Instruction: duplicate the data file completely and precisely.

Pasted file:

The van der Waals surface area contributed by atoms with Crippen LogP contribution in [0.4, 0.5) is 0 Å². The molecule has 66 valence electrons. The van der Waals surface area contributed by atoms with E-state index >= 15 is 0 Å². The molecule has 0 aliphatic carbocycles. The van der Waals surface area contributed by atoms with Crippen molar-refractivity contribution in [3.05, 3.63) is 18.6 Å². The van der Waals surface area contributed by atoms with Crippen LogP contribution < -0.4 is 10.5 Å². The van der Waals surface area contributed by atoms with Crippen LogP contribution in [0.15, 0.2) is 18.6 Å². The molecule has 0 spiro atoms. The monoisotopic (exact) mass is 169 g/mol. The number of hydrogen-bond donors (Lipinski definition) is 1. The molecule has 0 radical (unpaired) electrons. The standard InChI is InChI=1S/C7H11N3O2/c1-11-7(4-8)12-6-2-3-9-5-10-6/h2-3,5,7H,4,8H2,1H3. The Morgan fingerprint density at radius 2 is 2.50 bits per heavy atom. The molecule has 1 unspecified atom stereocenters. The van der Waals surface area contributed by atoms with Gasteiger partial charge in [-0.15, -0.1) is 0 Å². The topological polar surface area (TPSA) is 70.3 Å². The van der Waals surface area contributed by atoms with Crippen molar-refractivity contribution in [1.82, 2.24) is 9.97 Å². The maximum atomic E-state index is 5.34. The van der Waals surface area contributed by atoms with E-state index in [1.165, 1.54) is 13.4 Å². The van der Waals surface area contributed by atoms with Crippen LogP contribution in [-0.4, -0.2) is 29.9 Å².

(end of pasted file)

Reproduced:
The van der Waals surface area contributed by atoms with Crippen LogP contribution in [0.4, 0.5) is 0 Å². The molecule has 66 valence electrons. The van der Waals surface area contributed by atoms with E-state index >= 15 is 0 Å². The molecule has 0 aliphatic carbocycles. The van der Waals surface area contributed by atoms with Crippen molar-refractivity contribution in [3.05, 3.63) is 18.6 Å². The van der Waals surface area contributed by atoms with Crippen LogP contribution < -0.4 is 10.5 Å². The van der Waals surface area contributed by atoms with Crippen LogP contribution in [0.15, 0.2) is 18.6 Å². The molecule has 0 spiro atoms. The monoisotopic (exact) mass is 169 g/mol. The number of hydrogen-bond donors (Lipinski definition) is 1. The molecule has 0 radical (unpaired) electrons. The standard InChI is InChI=1S/C7H11N3O2/c1-11-7(4-8)12-6-2-3-9-5-10-6/h2-3,5,7H,4,8H2,1H3. The Morgan fingerprint density at radius 2 is 2.50 bits per heavy atom. The molecule has 1 unspecified atom stereocenters. The van der Waals surface area contributed by atoms with Gasteiger partial charge in [-0.15, -0.1) is 0 Å². The topological polar surface area (TPSA) is 70.3 Å². The van der Waals surface area contributed by atoms with Crippen molar-refractivity contribution in [1.82, 2.24) is 9.97 Å². The maximum atomic E-state index is 5.34. The van der Waals surface area contributed by atoms with E-state index in [1.165, 1.54) is 13.4 Å². The van der Waals surface area contributed by atoms with Crippen LogP contribution in [-0.4, -0.2) is 29.9 Å².